DukeEngage-Lebanon works in partnership with the Lebanese service organization Unite Lebanon Youth Project (ULYP). Based in Beirut for eight weeks, students focus on providing a five-week program that guides and counsels marginalized yet capable high school students and leads them on the path to higher education. The program starts with two weeks of planning and training to prepare the DukeEngage students for their roles teaching English and SAT prep, and concludes with one week of reporting.
Unite Lebanon Youth Project actualizes the human right to education TODAY for marginalized and refugee communities in Lebanon without discrimination on any basis. A disadvantaged child, youth, or woman is not synonymous to one with no potential. Through sports, coding, arts, university preparation, and English, ULYP allows its beneficiaries to access education immediately and helps them realize that differences are a cause for celebration, not conflict. The DukeEngage Lebanon program focuses on the service of improving the English skills of the students who come from impoverished backgrounds, including the refugee camps and disadvantaged Lebanese areas.
The themes embodied in this project (college preparation education of high school youth and Middle Eastern politics and culture) make Beirut an exemplary site for a DukeEngage program. DukeEngage students will have the opportunity to meet with local experts to grapple with Lebanon’s complex challenges and aspirations related to not only education, but also politics and human rights, civil infrastructure, public health, and national memory. Finally, students will also enhance their experience on group excursions around Lebanon to explore the country’s rich culture, history, and environment.
Student Learning Objectives/Outcomes
This program aims to foster an ethic of service and civic participation in students who will be tomorrow’s volunteers and civic leaders. Students will:
- Experience and practice service-learning as a pedagogy to deepen understanding of the Middle East, various political turmoil in the region, and the refugee crisis
- Engage in active learning about relief and humanitarian work that demonstrates the relevance and importance of academic work for their life experience and career choices
- Increase awareness of current societal issues and recent global developments as they relate to students’ areas of interest
- Broaden their perspectives on diversity issues and enhance critical thinking skills by exposure to radically different social, economic and cultural settings
- Improve interpersonal skills, which are increasingly viewed as important skills in achieving success in professional and personal spheres, by working as part of a team and with various local partner organizations
- Develop civic responsibility and a stronger sense of civic duty through active community involvement
- Provide substantial human resources to meet educational, human, safety, and environmental needs of local and global communities, especially impoverished ones
- Contribute their energy and enthusiasm to the support of the community partner’s vision and mission
DukeEngage students will work with our community partner, ULYP, for approximately 40 hours a week while contributing to the mission and needs of the organization and its beneficiaries.
Students will arrive in Lebanon after the holy month of Ramadan and will spend the first two weeks planning. Then the BRIDGE program is launched, and the teaching weeks begin. Teaching takes place three days a week, Monday through Wednesday. Thursday is a grading and planning day at the ULYP office in Hamra, and Friday is an enrichment and reflection day. Participants will teach in teams of two per classroom, and will become mentors for their students, overseeing their progress on an almost daily basis. After the five-week teaching period, students will be involved with reporting and wrapping up their work with ULYP.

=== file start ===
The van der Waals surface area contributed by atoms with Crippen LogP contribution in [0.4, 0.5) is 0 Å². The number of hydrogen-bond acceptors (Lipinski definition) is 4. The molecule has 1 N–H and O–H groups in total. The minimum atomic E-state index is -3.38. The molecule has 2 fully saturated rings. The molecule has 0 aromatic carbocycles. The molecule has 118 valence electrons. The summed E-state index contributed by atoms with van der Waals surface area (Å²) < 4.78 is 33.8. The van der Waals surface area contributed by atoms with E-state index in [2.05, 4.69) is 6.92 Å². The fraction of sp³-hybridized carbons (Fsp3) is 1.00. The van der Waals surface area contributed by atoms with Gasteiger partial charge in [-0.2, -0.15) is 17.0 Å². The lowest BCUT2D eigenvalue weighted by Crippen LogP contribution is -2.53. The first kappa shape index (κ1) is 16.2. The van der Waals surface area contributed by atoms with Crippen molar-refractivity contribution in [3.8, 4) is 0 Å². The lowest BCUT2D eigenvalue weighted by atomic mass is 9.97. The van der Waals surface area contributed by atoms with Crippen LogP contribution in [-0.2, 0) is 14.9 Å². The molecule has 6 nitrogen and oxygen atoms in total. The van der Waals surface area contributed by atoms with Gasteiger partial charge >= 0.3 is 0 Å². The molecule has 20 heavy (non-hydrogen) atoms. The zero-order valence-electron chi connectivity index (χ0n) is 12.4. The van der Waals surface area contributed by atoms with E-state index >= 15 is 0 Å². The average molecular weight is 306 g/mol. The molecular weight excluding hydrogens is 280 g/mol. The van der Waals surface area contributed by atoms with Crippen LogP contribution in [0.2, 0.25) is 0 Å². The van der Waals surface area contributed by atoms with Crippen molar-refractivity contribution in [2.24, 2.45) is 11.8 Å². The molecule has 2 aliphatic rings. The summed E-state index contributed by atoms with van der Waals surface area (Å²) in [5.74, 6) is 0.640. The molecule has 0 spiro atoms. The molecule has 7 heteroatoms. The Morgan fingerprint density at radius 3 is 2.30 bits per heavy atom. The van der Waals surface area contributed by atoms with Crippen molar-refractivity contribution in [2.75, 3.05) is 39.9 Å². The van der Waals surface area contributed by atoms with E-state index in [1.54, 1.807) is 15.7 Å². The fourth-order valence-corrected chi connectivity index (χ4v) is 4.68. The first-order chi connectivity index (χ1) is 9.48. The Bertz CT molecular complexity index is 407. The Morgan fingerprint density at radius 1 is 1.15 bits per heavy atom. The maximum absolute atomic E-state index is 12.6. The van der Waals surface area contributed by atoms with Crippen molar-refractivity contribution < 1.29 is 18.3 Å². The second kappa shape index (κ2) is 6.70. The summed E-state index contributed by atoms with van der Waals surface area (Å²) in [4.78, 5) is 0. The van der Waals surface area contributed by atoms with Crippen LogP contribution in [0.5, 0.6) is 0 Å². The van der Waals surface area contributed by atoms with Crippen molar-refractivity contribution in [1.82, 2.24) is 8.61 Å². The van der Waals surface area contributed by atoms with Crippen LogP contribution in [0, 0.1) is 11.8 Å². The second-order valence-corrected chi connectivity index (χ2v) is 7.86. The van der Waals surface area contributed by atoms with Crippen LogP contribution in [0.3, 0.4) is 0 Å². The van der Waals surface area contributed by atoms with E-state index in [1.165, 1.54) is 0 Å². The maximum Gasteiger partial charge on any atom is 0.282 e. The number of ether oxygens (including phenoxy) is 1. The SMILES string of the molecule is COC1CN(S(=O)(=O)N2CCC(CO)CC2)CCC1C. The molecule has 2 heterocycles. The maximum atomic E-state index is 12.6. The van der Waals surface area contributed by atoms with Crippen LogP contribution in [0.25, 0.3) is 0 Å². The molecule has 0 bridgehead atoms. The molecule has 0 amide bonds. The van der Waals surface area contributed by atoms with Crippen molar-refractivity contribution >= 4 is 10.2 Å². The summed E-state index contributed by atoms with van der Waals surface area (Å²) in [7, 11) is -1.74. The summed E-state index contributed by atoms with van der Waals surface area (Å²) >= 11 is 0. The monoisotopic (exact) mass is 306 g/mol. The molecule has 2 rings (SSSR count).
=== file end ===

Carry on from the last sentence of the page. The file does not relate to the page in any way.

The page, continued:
The first two weeks (for planning), final week (for reporting), and every Thursday take place at the ULYP office in the heart of Beirut. During the five teaching weeks, some students will be in Beirut and some on the ULYP campus just south of Beirut in the beautiful area of Dibbiyeh.
Language: None required, but an interest in or basic-to-advanced experience with Arabic or French language is an advantage. Opportunity to practice Arabic or French language is abundant. All Lebanese high school graduates have undergone French and English immersion courses, so are typically tri-lingual (Arabic, French, English).
Other Skills: ULYP has identified technical skills, such as IT skills for lesson planning and reporting, preparing presentations and teaching some basic IT skills to the students, as advantageous for this program.
Personal Qualities: Students should be prepared to work well in a group, communicate directly and respectfully, adapt quickly in the classroom, share their passion for education with their students, and adhere to streetwise behavior in busy urban environments.
The opportunities afforded through this program should appeal to students working in areas of Arabic or French foreign language studies, Psychology, Education, Political Science, and Cultural studies. The program director and DukeEngage staff can help direct students to courses, research projects, and faculty members connected to the themes of this program upon students’ return.
Description of Community: Beirut is a fascinating city. Long called “the Paris of the Middle East,” it has an excellent geographical location on the Mediterranean coastline and is vibrant and cosmopolitan. The Lebanese are warm, charming, and welcoming. There has recently been a great deal of new construction and infrastructure development in Beirut, with high rise condominiums along the coastline, shops, restaurants, and the downtown Saturday morning Farmer’s Market. Beirut is a city made for walking and exploring. However, it still bears the scars of war. In many ways, Beirut symbolizes much of Lebanon’s history, and DukeEngage students will be challenged to critically examine the facts and fictions that people use to describe the city.
The waves of Palestinians seeking refuge in Lebanon since 1948 coupled with the masses of Syrians fleeing war since 2011 resulted in Lebanon becoming home to the largest per capita population of refugees in the world. The limitations that the Lebanese system enforces on refugees prevents the latter from accessing basic socio-economic rights, one of which is quality education. Since 2010, ULYP has been supporting youth from Palestinian camps, among other marginalized groups in Lebanon, to achieve their full potential.